An authentic goulash is more a soup than a stew, and its preparation traditionally begins with the beef or veal being fried in lard, though you may prefer to use olive oil or a mixture of sunflower oil and butter.
Heat the lard or oil in a frying pan. Season and flour the shin or chuck steak pieces and brown vigorously all over, transferring them to a heavy casserole dish as they are done.
Fry the onions in the pan until brown, adding a little more lard or your chosen fat if needed. As it browns, stir in the garlic and paprika. Cook, stirring for 2 minutes, then spoon over the meat.
Season with salt and pepper and pour in the canned tomatoes and stock. Add the bay leaf and bring to the boil. Skim off any scum that rises to the surface, lower the heat, cover and simmer for about 1½ hours, stirring occasionally. You can cook on the hob or in an oven preheated to 160°C/325°F/gas 3. Don’t take the meat too far; it should be tender but coherent. Overcooking will deliver a dry finish.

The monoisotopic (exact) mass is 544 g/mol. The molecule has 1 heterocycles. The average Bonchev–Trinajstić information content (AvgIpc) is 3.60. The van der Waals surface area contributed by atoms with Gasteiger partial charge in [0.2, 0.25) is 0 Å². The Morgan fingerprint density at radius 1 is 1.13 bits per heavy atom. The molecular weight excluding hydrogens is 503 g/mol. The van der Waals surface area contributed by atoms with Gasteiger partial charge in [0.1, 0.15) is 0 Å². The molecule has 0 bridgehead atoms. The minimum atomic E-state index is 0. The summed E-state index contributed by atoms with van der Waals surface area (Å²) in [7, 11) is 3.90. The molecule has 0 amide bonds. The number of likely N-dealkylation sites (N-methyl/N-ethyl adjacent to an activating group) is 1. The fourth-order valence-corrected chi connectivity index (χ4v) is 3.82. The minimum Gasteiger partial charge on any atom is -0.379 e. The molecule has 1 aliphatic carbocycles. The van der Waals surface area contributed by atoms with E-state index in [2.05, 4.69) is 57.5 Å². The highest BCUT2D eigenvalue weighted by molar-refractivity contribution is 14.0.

The goulash may be eaten immediately, but improves by being left until the next day, when it should be reheated very gently, adding water if necessary to give a soupy consistency.
To make the dumplings, put the flour, breadcrumbs, grated horseradish, chopped parsley, salt and butter in a food processor. Blitz to a crumb texture, then, with the machine still running, add the egg white through the feeder tube. Add a little cold water until the dough balls. With floured hands and on a floured surface, shape the dough into ping-pong-sized balls. Poach in simmering salted water for about 20 minutes, when they should be well risen and light.
Serve the dumplings with the goulash.
© 1998 Alastair Little and Richard Whittington estate. All rights reserved.